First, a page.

If there’s one business news story that affects everyone, it’s inflation. And the inflation figures announced January 12th by the U.S. Labor Department were stunning. The most commonly used gauge of inflation, the consumer price index (CPI-U), rose 7% in December from a year earlier, the fastest pace since 1982.
But as with all economic data, the trick for business journalists is to help readers and viewers put the abstract, and often confusing, numbers into context. It doesn’t help that the consumer price index comes in different flavors (core and non-core), can be adjusted statistically or left alone, and that the inflation picture can appear very different depending on whether you compare how prices changed from the previous month or from the previous year. Plus, CPI is only one of several ways to measure how prices change: there are also data sets on chained CPI, producer price inflation, and even the off-puttingly named “GDP deflator.”
At its most basic, CPI measures how the total cost of a typical household’s shopping basket changes over time, and is calculated every month. Since these measurements are based on a survey, they take time to compile and thus CPI is a lagging indicator: Tuesday’s numbers are for December’s shopping basket. It’s a big basket – large enough to include not just meat and potatoes, but also gasoline, used cars, airfare, and school tuition.
Most journalists tend to focus on a single measure of inflation in their reporting: the percentage change in the non-core CPI-U figure from the same month a year earlier.
This makes sense from an audience perspective, since “non-core” CPI includes prices for fuel and food – key products for most consumers but which are susceptible to sudden and dramatic price changes due to supply disruptions. As such, the non-core year-on-year comparison tends to present a bigger, and more headline-worthy, change than other inflation measures. For example, core CPI-U rose by 5.5% in December from the previous year, and by just 0.6% from the previous month on a seasonally adjusted basis (more on seasonally adjusted figures below).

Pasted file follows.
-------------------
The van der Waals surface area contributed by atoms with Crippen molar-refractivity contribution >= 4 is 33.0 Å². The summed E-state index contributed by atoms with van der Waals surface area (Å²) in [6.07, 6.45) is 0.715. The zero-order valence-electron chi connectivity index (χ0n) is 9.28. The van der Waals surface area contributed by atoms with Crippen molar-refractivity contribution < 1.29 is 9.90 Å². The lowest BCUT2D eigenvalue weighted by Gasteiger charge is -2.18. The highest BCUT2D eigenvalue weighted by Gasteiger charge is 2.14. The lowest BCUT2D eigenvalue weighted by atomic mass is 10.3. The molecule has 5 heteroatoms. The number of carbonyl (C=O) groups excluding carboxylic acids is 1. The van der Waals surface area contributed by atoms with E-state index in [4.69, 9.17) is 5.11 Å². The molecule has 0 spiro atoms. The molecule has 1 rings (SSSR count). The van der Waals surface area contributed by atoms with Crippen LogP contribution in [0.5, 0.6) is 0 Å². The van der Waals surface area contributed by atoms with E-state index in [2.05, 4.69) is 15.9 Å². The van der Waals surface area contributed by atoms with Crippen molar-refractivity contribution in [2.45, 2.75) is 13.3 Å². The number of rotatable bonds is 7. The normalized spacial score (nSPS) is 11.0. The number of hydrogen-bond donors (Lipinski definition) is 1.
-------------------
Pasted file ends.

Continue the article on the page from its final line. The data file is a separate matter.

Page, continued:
The volatility in non-core CPI also makes it less useful as an indicator of longer-term trends; when determining how to respond to inflation, economic-policy makers focus on core CPI data, which exclude food and energy prices, rather than non-core. So when reporting on the Fed’s interest-rate policies, it’s best to use the core figures in stories.
The “U” in CPI-U represents an often-overlooked aspect of this data set: it only measures prices in urban areas. The BLS divides the urban areas of the United States into 32 geographic areas, which cover most of the population but omits wide geographic swaths of the country due to limitations in data-collection capacity. This indicator aims to track prices for the most common goods of the average U.S. consumer; a separate indicator, CPI-W, focuses just on the shopping basket for wage-earners – but is also limited to those living in urban areas.